Tesla driver killed in high-speed Florida crash and fire

A Tesla Model 3 car leaves a cargo vessel at a port in Shanghai, China, on February 22, 2019. (REUTERS)
Updated 26 February 2019

Tesla driver killed in high-speed Florida crash and fire

  • Witnesses: The car left the road for an unknown reason and the driver over-corrected and the car crashed
  • Fire officers said the car's battery reignited twice at a salvage yard where it was towed

DAVIE, Florida: The driver of a Tesla Model S was killed when his car crashed near Fort Lauderdale, Florida, and erupted in flames.
Witnesses told police in Davie, Florida, that the car was traveling 75-to-90 miles per hour (120-to-145 kilometers per hour) Sunday afternoon when it left the road for an unknown reason. The driver over-corrected and the car slid across three lanes and into some trees in the median.
A police officer arrived almost immediately after the crash but wasn’t able to rescue the driver before the car was engulfed in flames. Officers identified the driver as Omar Awan. The crash remains under investigation.
Tesla said in a statement that it was deeply saddened by the crash and is cooperating with police. “We understand that speed is being investigated as a factor in this crash, and know that high speed collisions can result in a fire in any type of car, not just electric vehicles,” the company said.
The Tesla’s battery reignited twice on Monday morning at a salvage yard where it was towed, Davie Fire Marshal Robert Taylor said.
Tesla said in a statement that it posts language on its website for first responders saying that fires can take up to 24 hours to extinguish and that they should consider letting the battery burn while protecting exposures to buildings.
Last year the National Transportation Safety Board opened investigations into two Tesla fires in California, one in West Hollywood and the other near Mountain View.
A spokesman for the NTSB said Monday that it is not investigating the Davie crash.


Malaysia arrests 680 Chinese nationals during online scam syndicate bust

Updated 17 min 9 sec ago

Malaysia arrests 680 Chinese nationals during online scam syndicate bust

  • Immigration officers track escaped suspects, seize thousands of electronic devices after huge sting operation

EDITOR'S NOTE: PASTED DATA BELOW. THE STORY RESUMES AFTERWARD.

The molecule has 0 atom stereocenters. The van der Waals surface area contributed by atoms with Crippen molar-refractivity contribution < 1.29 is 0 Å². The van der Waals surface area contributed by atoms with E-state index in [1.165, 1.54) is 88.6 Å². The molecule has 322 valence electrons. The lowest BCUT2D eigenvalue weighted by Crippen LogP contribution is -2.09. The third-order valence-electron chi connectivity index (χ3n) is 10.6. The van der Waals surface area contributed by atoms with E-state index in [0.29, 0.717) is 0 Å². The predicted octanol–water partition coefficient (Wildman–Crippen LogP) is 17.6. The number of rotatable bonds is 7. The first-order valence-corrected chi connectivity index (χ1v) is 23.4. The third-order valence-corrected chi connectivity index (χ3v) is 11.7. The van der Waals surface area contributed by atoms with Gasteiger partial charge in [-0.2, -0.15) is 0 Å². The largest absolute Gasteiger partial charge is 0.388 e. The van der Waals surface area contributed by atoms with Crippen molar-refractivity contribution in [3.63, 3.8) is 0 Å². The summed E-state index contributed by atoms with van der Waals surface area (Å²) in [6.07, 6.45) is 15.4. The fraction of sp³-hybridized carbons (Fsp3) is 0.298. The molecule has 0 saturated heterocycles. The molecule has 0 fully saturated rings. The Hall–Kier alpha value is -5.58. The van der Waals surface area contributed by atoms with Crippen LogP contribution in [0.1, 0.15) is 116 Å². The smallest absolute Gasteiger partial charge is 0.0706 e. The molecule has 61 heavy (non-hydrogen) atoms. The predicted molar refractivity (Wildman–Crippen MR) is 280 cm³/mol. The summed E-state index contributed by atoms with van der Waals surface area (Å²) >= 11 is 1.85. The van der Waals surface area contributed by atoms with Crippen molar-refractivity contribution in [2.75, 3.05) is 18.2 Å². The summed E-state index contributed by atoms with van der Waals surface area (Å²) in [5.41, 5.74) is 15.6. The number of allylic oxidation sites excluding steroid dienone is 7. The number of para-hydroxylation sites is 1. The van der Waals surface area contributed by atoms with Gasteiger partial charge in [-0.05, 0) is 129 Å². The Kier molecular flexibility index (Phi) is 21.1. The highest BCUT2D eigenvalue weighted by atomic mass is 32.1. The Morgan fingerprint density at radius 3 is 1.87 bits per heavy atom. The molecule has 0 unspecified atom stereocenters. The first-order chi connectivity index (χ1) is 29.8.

• Operators would send a code to certain websites in mandarin and scam their victims’ money through WeChat services and banks in China

KUALA LUMPUR: At least 680 Chinese nationals have been arrested and hundreds more are being tracked down after Malaysian immigration authorities busted an online scam syndicate.

Around 150 immigration officers on Wednesday launched an early morning raid on sixth-floor office premises in the town of Cyberjaya, in Selangor, as part of a carefully planned sting operation.

Immigration director general, Khairul Dzaimee Daud, told Arab News that investigations were still underway into the alleged scamming activities of the 603 men and 77 women, aged between 19 and 35, arrested during the bust.

The scam is believed to have targeted Chinese citizens by offering fast profits in return for investments through the popular social media platform WeChat Pay.

Working from the syndicate’s Cyberjaya base, operators would send a code to certain websites in mandarin and scam their victims’ money through WeChat services and banks in China.

Following tip-offs from members of the public, Malaysian authorities conducted a month-long surveillance of the building before mounting the raid during which officers seized thousands of items of electronic equipment, including 8,230 handphones, 787 computers and 174 laptops.

Daud said on Thursday that those arrested had violated Malaysia’s immigration laws by entering the country on social visit passes with some overstaying their visa time limits.

“All of the Chinese nationals could not produce their passports or travel documents after being arrested, and no representative could produce valid documents on behalf of them,” the immigration chief added.

A number of immigration officers required treatment for injuries after scuffles broke out during the bust, and up to 150 Chinese nationals are thought to have escaped from the building.

Aerial videos showing suspects jumping from windows and fleeing the building quickly went viral on social media.

“The immigration department will continue to be on the lookout for individuals involved in the scam activities and is working closely with the Malaysian central bank and the police,” added Daud.